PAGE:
• Peter as the rock of the church
  • Binding and loosing
  • Where two or three are gathered in my name
  • If two of you agree on Earth about anything they may ask it shall be done for them
  • We should not judge

Joe Nicola

Excerpt from my book “Ekklesia: The Government of the Kingdom of Heaven on Earth” 

The History of “Church”

The English word “church” is used in the Bible 77 times, translated from the Greek word kūriakon. But as we discussed earlier, this word didn’t exist during the first century when Jesus said He would build His ekklesia. So why is it translated as “church” today? As we will see, it was more than just etymology. Something greater was at stake. William Tyndale was the first person to translate the Bible directly from the Hebrew and Greek texts. Unfortunately, he was not authorized by the king to translate the Bible into English, so he paid dearly for his great work. Beginning in 1525, he finished the entire New Testament and the Pentateuch (the first five books of the Old Testament). His translation of the Bible was also the first to be mass printed using an early printing press. As a result, his Bible translation made it into the hands of the common people, posing a dire threat to the two reigning religious institutions at the time: the Roman Catholic Church and the Church of England (which was controlled by the King of England ). Control of scripture was vital to both organizations, as it enabled control of the people. Of course, had Tyndale stopped there, he might have been all right, but he also included his commentaries with his Bible translations which were considered heresy to both of these powerful churches, thus making him powerful enemies. One of Tyndale’s greatest offenses, however, was his translation of Matthew 16 and 18. Specifically, he did not use the English word “church” that is used today. Instead, he used “congregation.” That’s it—” congregation.” One little word. One great transgression. So why was this simple change an affront to the prevailing powers? Because “congregation” refers to the people, not just to leadership . Outside of the purview and control of the rulers, Tyndale’s translation— in line with Jesus’ intent— told people that they were free to receive Christ and be part of His ekklesia, and that they would have authority given by God. They were not the laity to be ruled by a privileged few. By translating the Bible as he did, Tyndale gave the power and authority of God’s word into the hands of every Christian rather than merely the Church leaders. Tyndale’s threat to the Roman Catholic Church and the Church of England eventually became too great for these religious establishments to bear, and they reacted as any threatened organization would do— with swift and certain vengeance. Tyndale was finally arrested by church authorities in 1535, tried and convicted of heresy, and imprisoned for over 500 days in horrible conditions. He was then strangled and burnt at the stake in the prison yard in 1536. His last words on Earth were, “Lord, open the King of England’s eyes.” Tyndale’s prayer was answered three years later, resulting in the publication of King Henry Vlll’s 1539 English Great Bible. Tyndale paid a great price for a great leap forward. Then in 1604, on the heels of the Great Bible, King James of England also authorized the translation of the Bible into the English language. He chose 47 scholars for the translation work, and while their credentials were impeccable, there was also some bias. For starters, each one of the translators was a member of the Church of England— firmly under the rule and reign of the King. As such, they were under obligation to the King and required to follow his requirements. King James laid out 15 rules for the translators; most of which resulted in excellent scholarship, but at least one revealed an alternative agenda.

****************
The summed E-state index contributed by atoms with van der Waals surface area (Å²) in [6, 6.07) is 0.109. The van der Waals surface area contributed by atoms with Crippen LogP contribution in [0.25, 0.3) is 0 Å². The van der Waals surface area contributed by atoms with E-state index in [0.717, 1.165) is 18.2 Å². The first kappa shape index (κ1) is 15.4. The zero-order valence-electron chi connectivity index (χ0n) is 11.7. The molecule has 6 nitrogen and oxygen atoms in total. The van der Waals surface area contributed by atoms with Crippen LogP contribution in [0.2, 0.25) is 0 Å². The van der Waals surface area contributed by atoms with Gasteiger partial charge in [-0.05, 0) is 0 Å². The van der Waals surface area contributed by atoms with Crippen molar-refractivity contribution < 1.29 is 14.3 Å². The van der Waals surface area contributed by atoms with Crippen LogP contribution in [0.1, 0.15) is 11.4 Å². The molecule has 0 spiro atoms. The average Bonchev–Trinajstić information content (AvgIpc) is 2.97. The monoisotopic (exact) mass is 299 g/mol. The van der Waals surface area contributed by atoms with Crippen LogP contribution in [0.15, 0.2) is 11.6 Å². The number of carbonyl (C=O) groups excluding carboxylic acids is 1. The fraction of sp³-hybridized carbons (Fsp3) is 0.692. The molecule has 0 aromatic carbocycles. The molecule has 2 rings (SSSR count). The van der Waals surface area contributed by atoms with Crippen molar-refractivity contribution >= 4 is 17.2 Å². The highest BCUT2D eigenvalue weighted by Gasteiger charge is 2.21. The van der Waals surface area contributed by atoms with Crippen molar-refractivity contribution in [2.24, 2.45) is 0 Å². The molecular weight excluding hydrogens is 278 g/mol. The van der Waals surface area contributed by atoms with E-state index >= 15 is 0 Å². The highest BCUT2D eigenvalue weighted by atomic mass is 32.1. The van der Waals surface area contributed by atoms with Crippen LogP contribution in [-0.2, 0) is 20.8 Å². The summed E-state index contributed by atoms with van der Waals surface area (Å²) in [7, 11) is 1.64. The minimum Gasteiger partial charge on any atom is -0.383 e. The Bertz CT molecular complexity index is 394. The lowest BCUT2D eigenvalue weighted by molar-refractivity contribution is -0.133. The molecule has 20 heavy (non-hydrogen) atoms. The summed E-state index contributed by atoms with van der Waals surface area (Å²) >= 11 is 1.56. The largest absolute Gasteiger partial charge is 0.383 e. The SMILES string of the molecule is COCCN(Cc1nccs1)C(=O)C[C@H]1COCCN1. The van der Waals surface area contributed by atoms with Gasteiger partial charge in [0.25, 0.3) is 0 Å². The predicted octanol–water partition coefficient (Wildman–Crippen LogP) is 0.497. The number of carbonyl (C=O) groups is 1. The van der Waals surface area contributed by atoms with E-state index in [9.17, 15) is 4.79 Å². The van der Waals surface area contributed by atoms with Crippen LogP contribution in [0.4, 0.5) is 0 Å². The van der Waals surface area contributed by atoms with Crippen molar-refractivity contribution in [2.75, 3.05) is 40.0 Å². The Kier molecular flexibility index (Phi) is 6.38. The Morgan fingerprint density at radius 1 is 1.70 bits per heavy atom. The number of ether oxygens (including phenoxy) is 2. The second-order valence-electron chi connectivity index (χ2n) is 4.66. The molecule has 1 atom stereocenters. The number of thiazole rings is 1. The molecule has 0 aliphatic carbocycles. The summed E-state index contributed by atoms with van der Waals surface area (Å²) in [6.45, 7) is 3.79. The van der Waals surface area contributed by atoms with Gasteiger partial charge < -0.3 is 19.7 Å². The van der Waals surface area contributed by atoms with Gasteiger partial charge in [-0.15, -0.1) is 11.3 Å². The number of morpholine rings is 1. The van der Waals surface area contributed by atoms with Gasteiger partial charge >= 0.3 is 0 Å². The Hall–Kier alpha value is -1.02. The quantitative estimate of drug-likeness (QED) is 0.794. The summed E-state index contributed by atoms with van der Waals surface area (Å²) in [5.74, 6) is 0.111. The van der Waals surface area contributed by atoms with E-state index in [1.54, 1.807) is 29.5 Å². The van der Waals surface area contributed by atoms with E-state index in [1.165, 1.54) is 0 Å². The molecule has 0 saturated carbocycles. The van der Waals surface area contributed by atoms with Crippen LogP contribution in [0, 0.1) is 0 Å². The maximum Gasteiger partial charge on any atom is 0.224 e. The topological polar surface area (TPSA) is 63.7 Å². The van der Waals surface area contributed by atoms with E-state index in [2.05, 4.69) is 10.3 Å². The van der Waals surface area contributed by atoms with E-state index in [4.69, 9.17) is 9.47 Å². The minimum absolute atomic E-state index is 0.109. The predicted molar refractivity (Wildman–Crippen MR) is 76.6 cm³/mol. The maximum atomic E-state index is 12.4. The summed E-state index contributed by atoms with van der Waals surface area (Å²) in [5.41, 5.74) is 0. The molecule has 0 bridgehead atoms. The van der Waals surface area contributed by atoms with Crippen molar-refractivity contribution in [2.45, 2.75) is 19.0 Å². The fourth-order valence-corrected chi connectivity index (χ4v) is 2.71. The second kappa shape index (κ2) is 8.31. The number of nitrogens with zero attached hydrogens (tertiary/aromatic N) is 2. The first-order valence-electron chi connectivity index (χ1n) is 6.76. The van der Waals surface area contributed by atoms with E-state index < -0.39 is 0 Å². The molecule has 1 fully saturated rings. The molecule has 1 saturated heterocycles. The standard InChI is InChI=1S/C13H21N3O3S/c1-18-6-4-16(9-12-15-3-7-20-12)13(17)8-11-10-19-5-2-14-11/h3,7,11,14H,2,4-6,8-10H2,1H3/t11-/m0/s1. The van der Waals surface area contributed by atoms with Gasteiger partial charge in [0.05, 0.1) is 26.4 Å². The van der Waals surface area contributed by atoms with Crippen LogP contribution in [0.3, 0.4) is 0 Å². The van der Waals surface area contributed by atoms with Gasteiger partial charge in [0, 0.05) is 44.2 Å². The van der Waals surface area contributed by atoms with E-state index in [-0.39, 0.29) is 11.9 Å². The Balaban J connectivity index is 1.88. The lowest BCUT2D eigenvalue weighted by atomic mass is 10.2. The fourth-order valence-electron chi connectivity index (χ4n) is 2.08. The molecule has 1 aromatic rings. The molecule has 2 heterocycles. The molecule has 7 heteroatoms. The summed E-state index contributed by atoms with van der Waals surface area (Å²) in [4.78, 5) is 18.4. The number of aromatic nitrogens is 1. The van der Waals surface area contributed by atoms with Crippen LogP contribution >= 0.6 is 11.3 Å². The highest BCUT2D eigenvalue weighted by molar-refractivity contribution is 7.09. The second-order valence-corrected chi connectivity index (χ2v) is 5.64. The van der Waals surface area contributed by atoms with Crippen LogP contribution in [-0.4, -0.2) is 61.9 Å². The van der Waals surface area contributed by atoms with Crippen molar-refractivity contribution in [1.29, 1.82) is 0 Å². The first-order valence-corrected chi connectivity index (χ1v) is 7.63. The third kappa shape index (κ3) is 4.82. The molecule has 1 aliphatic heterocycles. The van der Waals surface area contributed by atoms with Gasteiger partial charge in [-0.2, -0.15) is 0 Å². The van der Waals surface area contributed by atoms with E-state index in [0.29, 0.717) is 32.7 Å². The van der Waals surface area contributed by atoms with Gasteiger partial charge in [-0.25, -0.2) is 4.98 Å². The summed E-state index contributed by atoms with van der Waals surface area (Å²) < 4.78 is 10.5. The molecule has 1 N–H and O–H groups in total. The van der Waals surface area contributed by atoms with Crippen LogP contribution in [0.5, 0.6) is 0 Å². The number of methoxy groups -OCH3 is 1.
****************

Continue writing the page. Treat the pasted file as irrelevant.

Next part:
Rule three stated: 3. The Old Ecclesiastical Words to be kept, viz. the Word Church not to be translated Congregation & c.

Again, we see a battle over a seemingly insignificant word. Yet King James’ seemingly simple requirement was to have profound implications for how we view Jesus’ intentions towards His future kingdom government. King James’ obvious intent was to consolidate power within enforceable boundaries—the Church of England— and ensure that no other entity could establish a form of government beyond his control. It seemed that King James had not forgotten the transgressions of Tyndale’s translation after all, even though James’ translators used 90% of Tyndale’s translation. Hence, “church” gave King James a sense of security and control, whereas other translations of ekklesia, such as “congregation,” “assembly,” or worst of all “government,” probably threatened him. This ekklesia was truly a threat to Satan and the domain of darkness.

Joe Nicola

Excerpt from my book “Ekklesia: The Government of the Kingdom of Heaven on Earth”